October 8, 2020
At Saltwater we are focused on buying profitable companies. In most cases those companies have leadership teams that function well and are ready for scale with Saltwater as a partner. In other cases, we bring in new leadership to set up the organization for the next 10 years of growth.
We structure our search by focusing on three areas. At a high level, we evaluate the quality of the individual, how well they fit with the team, and the skills they bring to the business needs of the team:
Self-awareness is everything. Deep dives within each category are important and each has their own nuance based on the role, the company, and the industry you're hiring into, but the awareness of the individual and the awareness of the company's needs is the only place to start.
I have a strong personal and business philosophy that all potential begins with self-awareness. How can you ever improve if you don't know where to start? In order to evolve your organization, you have to know what your organization is missing. Where can an individual double down on a strength or buoy a weakness? This challenging level of honesty about who you are as a company is required. If you're not ready to face the music on that reality, you're likely to not make the best possible hire. I repeat: Self-awareness is everything.
We first focus on character fit. This area is less about fit within the company and more about having strong character, period. Is this a person you want to inspire, influence, and impact you and your team as people?
The classic framework by Jim Collins, author of "Good to Great," is a great place to start your understanding of what a great leader looks like. In studying his leadership levels framework, which culminates in "Level 5 leaders," I was surprised how many of these traits fall into the character category. The simplified leadership levels Jim outlines progress as such:
Level 1 — you make high-quality contributions with your work
Level 2 — you use your knowledge and skills to help your team succeed
Level 3 — you're able to organize a group effectively to achieve specific goals and objectives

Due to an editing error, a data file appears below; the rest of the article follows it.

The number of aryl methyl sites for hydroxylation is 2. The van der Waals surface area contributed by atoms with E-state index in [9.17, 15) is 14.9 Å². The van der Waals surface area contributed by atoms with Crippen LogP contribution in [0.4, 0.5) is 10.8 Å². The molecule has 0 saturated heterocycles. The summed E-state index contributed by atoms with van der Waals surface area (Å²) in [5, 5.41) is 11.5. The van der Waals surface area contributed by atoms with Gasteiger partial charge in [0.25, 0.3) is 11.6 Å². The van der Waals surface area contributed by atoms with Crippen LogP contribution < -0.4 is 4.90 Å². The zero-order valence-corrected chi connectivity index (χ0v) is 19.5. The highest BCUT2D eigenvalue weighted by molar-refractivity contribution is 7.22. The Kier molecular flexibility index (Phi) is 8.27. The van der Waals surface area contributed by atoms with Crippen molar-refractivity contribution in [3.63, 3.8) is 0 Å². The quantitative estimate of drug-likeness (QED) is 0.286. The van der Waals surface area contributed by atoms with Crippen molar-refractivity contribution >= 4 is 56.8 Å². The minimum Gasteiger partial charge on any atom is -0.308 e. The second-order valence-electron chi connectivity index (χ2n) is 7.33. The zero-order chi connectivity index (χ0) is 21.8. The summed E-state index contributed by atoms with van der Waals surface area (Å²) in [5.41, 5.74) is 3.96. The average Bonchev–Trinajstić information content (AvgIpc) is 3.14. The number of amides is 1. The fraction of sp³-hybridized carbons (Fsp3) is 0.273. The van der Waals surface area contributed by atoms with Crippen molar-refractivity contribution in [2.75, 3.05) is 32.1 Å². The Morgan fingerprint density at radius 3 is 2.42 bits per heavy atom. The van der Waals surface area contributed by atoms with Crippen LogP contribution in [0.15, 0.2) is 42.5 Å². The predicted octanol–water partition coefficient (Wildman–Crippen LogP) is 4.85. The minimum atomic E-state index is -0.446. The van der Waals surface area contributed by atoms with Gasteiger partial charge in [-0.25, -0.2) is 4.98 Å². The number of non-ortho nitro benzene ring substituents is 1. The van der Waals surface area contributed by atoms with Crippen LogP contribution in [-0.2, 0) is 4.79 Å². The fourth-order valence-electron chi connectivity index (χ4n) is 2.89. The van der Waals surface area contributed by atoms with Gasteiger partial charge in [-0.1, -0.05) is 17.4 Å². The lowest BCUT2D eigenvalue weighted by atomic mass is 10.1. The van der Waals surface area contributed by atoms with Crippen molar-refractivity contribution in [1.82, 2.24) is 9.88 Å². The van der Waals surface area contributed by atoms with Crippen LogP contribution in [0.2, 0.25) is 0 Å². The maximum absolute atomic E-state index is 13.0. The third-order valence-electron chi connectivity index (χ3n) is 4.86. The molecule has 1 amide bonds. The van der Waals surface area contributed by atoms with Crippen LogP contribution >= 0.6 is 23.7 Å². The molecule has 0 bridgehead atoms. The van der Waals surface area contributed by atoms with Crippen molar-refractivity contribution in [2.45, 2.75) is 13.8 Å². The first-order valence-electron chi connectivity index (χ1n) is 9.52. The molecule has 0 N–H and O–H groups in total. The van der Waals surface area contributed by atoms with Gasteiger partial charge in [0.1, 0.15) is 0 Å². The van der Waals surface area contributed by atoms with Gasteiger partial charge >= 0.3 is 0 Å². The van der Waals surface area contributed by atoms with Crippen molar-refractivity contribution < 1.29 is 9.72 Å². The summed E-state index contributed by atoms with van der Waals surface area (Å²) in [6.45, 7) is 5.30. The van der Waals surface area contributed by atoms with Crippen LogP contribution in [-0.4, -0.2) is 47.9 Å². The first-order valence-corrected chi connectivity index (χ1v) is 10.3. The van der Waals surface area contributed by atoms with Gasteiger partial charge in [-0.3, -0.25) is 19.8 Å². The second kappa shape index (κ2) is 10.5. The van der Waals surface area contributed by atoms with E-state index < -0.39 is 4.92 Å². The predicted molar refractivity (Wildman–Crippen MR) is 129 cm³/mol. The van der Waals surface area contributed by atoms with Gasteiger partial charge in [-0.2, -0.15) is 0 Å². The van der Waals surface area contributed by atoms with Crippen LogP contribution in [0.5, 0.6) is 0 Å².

Level 4 — you're able to galvanize a department or organization to meet performance objectives and achieve a vision. (most leaders fall here.)
Level 5 — you have all of the abilities needed for the other four levels, plus you have the unique blend of humility and will that's required for true greatness
The key takeaway is that these leaders have a unique combination of fierce resolve and humility. They were the first to own up to mistakes and the last to take credit for success. At Saltwater we find that this aligns very well with the previous point around self-awareness. Nobody is perfect, and it takes a certain level of comfort with one's self to admit where they are weak, unable, or just need help. You want a leader who can translate these personal attributes into your organization.
With Collin's inspiration, we use these character traits as a foundation for what we'd like to see in our leadership hires.
This focus area is summed up in three simple words... Team, team, team.
We start here by understanding our own cultural values. The company which we are currently recruiting for has set these values for themselves.
Honorable Operators — We operate with respect for our customers, our colleagues, our partners, ourselves, and the quality of our work. We hold the integrity of our actions on a pedestal as they serve as quality assurance for everything we put out into the world.
Gritty Allies — We’re scrappy, tenacious, and as a team, we’re determined to solve our industries' hardest problems.
Customer Driven — The road we’re on is lit by our customers. We stay focused on raising “customer capital” and this can only be accomplished by listening closer, caring more, and serving our customers responsively.
Life-long Learners — We celebrate constant improvement and find learning to be a joy in and of itself. We push ourselves and our team members to always raise the bar and keep trying out “the new.”
Working with the team, Saltwater supported an exercise to implement the Entrepreneurs Operating System with the book Traction by Gino Wickman. It is a simple strategy to understand who you are as a business and follow simple steps to implement tools to support your scale. Our vision-setting exercise from Traction helped our teams work to articulate elements of our team's "character" that already existed, and sprinkled in some aspiration. We believe strongly that your company's cultural values cannot be wishful thinking, they need to be easily followable, then supported to be applied consistently. We're very proud of the values followed here.
Now, we have to determine how to ensure they have the most impact on the company. That starts with using them actively, not just putting posters on the wall, after all, the very first cultural value at Enron, was "Integrity".